This will likely sound familiar to many runners: you run about ten km together with a friend, and while his watch shows you just covered a distance of 10.2 km, yours says you only ran an unsatisfying 9.9 km. If you run on the track, you may also notice that your watch doesn’t measure 400 meters after one lap. How is that possible? And are there things you can do to make sure the distance is measured accurately?
“Systematic overestimation of distance”
While at first it may seem like a GPS failure – which also happens – it turned out that nearly all watches overestimate the distance run with about one percent. Research from the University of Salzburg refers to this as “systematic overestimation of distance”. For instance, your watch states you ran 10.1 km instead of 10, which also means your pace isn’t right. You could be running at a pace of 4:23 min/km, while your watch says you ran 4:20 min/km.
Limitations in size, weight, and battery life
It should be possible to measure a distance very accurately. Researcher who measure the movement of tectonic plates can see them move, even when it’s only with a few centimeters a year. The problem is that this equipment is big and heavy. Of course, a GPS watch needs to make compromises in order to get the right size, weight, and battery life to make it suitable for running. Then we aren’t even talking about pricing yet, because such accurate GPS systems can cost up to 8000 US dollar.
Different points measures, zigzagging and averages
To make a watch small and affordable, it won’t constantly measure through the GPS signal, but instead it uses multiple points with short intervals. It can be that at one point you are at the right place, at the next you are one meter to the left, and in a third measurement you’re one meter to the right. This means you would be zigzagging across a path.
Smoothing the lines
That’s why a watch takes out such miscalculations by smoothing it out, using a straight line. This is usually done quite aggressively, because the algorithm looks at a runner’s movement like a series of points, which it then tries to connect in one straight line; taking the “zigzags” out. However, when a runner does in fact start to make a turn – for instance when the road only slightly bends – the algorithm can have difficulty noticing this. Especially when running on the track you can experience this, because the algorithm is set up to recognize lines that are relatively straight; the opposite of a track.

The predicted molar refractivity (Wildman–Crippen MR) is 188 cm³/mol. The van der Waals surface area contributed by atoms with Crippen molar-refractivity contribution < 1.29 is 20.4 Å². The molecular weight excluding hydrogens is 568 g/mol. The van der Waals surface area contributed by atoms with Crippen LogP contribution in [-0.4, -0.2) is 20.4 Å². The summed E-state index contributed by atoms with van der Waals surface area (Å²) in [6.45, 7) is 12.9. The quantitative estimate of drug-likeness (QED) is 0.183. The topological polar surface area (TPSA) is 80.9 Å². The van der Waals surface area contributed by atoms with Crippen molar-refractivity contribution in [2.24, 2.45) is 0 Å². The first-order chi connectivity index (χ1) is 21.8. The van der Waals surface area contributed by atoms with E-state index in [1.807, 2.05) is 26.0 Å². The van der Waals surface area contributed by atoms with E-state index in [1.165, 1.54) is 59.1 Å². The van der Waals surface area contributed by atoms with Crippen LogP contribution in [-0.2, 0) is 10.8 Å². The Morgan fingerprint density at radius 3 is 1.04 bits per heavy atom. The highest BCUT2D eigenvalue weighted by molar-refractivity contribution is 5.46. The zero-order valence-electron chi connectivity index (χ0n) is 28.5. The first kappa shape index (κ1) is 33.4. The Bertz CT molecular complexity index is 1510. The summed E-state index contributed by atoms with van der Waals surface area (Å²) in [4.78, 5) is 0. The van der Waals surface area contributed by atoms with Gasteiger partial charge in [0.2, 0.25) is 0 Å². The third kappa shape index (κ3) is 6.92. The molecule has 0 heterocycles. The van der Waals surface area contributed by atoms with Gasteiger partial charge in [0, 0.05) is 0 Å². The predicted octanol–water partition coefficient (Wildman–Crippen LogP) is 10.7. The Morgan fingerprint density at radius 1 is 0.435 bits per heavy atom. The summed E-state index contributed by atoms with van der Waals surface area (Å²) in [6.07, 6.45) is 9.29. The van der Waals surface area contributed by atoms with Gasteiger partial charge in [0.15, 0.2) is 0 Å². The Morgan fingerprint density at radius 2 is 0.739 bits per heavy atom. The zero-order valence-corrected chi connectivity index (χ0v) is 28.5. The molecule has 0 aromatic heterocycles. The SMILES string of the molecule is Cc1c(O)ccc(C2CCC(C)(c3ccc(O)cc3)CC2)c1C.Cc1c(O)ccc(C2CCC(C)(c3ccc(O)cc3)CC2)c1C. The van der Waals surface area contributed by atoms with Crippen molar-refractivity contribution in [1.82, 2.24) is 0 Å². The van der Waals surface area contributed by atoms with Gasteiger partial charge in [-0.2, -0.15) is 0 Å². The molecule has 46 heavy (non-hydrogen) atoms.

Watches with a gyroscope
Fortunately, there are watches that offer better accuracy, while remaining sort of affordable. That’s because they don’t solely depend on GPS, but also use a gyroscope. The gyroscope will help in recognizing a change of movement, which is used to support the GPS. When the GPS seems to be off, the gyroscope supports, and the other way around.
Gmap-pedometer.com and a surveyor’s wheel
Besides watches, there are other ways to measure a distance of course. On the track you can trust that one lap equals 400 meters, but if you want to set out a course to run a PB on a certain distance, you would like to know the exact distance too. One thing you could do is use a surveyor’s wheel to walk the route and see how long it is, but it’s a lot of work. If you don’t feel like walking the entire course, you could use gmap-pedometer.com, which is a very accurate tool to measure distances. Gmap-pedometer.com is a website by Google that allows you to draw out a course and measure the distance through satellites. The only requirement is that you need to be able to see most of the course from above; this can be hard for a path that leads through the forest.
The organizations behind triathlons, running and similar events often use a Jones Counter. This is a small device that is fixed on the wheel of a bike. When calibrated well, this can measure a distance very accurately. However, it’s a rather expensive device that not everyone has at home.